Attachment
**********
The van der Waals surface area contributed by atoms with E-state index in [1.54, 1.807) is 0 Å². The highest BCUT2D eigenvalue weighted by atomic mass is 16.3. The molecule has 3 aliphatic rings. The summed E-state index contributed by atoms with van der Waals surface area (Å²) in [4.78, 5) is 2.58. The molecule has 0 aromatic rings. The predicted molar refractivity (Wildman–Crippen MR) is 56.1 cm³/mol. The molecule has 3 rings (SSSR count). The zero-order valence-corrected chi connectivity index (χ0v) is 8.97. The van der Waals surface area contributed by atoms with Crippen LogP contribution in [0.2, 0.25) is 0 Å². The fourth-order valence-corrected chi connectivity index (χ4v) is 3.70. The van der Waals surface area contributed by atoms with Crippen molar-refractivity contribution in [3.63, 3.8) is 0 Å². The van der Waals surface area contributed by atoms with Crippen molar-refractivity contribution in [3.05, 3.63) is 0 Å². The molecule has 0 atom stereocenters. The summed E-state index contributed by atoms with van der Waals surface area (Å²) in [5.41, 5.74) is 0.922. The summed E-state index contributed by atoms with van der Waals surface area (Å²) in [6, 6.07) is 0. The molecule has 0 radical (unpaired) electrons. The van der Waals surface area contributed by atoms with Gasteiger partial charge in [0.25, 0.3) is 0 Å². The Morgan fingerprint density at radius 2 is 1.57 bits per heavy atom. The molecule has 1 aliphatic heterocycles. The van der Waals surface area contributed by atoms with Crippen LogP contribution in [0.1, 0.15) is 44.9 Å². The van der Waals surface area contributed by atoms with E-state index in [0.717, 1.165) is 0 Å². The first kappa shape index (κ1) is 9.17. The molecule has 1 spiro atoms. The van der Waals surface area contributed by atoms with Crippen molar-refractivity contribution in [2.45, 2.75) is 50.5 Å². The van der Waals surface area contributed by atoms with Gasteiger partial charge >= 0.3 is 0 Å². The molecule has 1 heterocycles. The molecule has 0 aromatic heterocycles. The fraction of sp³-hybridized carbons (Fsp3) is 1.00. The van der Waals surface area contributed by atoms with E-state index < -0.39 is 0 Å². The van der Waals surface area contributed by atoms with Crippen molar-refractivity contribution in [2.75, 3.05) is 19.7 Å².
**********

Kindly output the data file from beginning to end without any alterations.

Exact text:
The van der Waals surface area contributed by atoms with E-state index in [1.54, 1.807) is 0 Å². The highest BCUT2D eigenvalue weighted by atomic mass is 16.3. The molecule has 3 aliphatic rings. The summed E-state index contributed by atoms with van der Waals surface area (Å²) in [4.78, 5) is 2.58. The molecule has 0 aromatic rings. The predicted molar refractivity (Wildman–Crippen MR) is 56.1 cm³/mol. The molecule has 3 rings (SSSR count). The zero-order valence-corrected chi connectivity index (χ0v) is 8.97. The van der Waals surface area contributed by atoms with Crippen LogP contribution in [0.2, 0.25) is 0 Å². The fourth-order valence-corrected chi connectivity index (χ4v) is 3.70. The van der Waals surface area contributed by atoms with Crippen molar-refractivity contribution in [3.63, 3.8) is 0 Å². The van der Waals surface area contributed by atoms with Crippen molar-refractivity contribution in [3.05, 3.63) is 0 Å². The molecule has 0 atom stereocenters. The summed E-state index contributed by atoms with van der Waals surface area (Å²) in [5.41, 5.74) is 0.922. The summed E-state index contributed by atoms with van der Waals surface area (Å²) in [6, 6.07) is 0. The molecule has 0 radical (unpaired) electrons. The van der Waals surface area contributed by atoms with Gasteiger partial charge in [0.25, 0.3) is 0 Å². The Morgan fingerprint density at radius 2 is 1.57 bits per heavy atom. The molecule has 1 aliphatic heterocycles. The van der Waals surface area contributed by atoms with Crippen LogP contribution in [0.1, 0.15) is 44.9 Å². The van der Waals surface area contributed by atoms with E-state index in [0.717, 1.165) is 0 Å². The first kappa shape index (κ1) is 9.17. The molecule has 1 spiro atoms. The van der Waals surface area contributed by atoms with Crippen molar-refractivity contribution in [2.45, 2.75) is 50.5 Å². The van der Waals surface area contributed by atoms with Gasteiger partial charge >= 0.3 is 0 Å². The molecule has 1 heterocycles. The molecule has 0 aromatic heterocycles. The fraction of sp³-hybridized carbons (Fsp3) is 1.00. The van der Waals surface area contributed by atoms with E-state index < -0.39 is 0 Å². The van der Waals surface area contributed by atoms with Crippen molar-refractivity contribution in [2.75, 3.05) is 19.7 Å².